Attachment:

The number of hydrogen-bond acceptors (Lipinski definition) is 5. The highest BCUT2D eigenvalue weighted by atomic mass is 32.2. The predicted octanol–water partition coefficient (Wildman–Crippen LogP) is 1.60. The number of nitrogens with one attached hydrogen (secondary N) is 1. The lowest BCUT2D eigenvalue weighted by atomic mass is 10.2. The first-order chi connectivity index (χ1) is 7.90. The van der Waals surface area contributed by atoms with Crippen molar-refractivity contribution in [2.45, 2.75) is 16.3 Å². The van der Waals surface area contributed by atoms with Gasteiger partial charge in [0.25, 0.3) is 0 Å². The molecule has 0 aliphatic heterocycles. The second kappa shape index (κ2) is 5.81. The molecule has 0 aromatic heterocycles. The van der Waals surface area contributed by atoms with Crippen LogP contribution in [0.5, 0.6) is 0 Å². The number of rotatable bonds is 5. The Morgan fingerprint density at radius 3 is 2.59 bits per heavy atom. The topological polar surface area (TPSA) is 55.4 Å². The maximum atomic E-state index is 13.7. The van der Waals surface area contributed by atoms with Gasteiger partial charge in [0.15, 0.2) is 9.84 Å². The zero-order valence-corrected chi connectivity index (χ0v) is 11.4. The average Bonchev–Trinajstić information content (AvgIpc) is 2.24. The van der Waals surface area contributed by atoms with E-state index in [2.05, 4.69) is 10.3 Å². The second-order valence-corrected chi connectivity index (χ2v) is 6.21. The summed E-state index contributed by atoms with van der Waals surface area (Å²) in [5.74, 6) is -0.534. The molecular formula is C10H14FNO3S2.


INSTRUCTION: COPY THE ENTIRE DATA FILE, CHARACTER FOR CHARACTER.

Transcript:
The number of hydrogen-bond acceptors (Lipinski definition) is 5. The highest BCUT2D eigenvalue weighted by atomic mass is 32.2. The predicted octanol–water partition coefficient (Wildman–Crippen LogP) is 1.60. The number of nitrogens with one attached hydrogen (secondary N) is 1. The lowest BCUT2D eigenvalue weighted by atomic mass is 10.2. The first-order chi connectivity index (χ1) is 7.90. The van der Waals surface area contributed by atoms with Crippen molar-refractivity contribution in [2.45, 2.75) is 16.3 Å². The van der Waals surface area contributed by atoms with Gasteiger partial charge in [0.25, 0.3) is 0 Å². The molecule has 0 aliphatic heterocycles. The second kappa shape index (κ2) is 5.81. The molecule has 0 aromatic heterocycles. The van der Waals surface area contributed by atoms with Crippen LogP contribution in [0.5, 0.6) is 0 Å². The number of rotatable bonds is 5. The Morgan fingerprint density at radius 3 is 2.59 bits per heavy atom. The topological polar surface area (TPSA) is 55.4 Å². The maximum atomic E-state index is 13.7. The van der Waals surface area contributed by atoms with Gasteiger partial charge in [0.15, 0.2) is 9.84 Å². The zero-order valence-corrected chi connectivity index (χ0v) is 11.4. The average Bonchev–Trinajstić information content (AvgIpc) is 2.24. The van der Waals surface area contributed by atoms with E-state index in [2.05, 4.69) is 10.3 Å². The second-order valence-corrected chi connectivity index (χ2v) is 6.21. The summed E-state index contributed by atoms with van der Waals surface area (Å²) in [5.74, 6) is -0.534. The molecular formula is C10H14FNO3S2.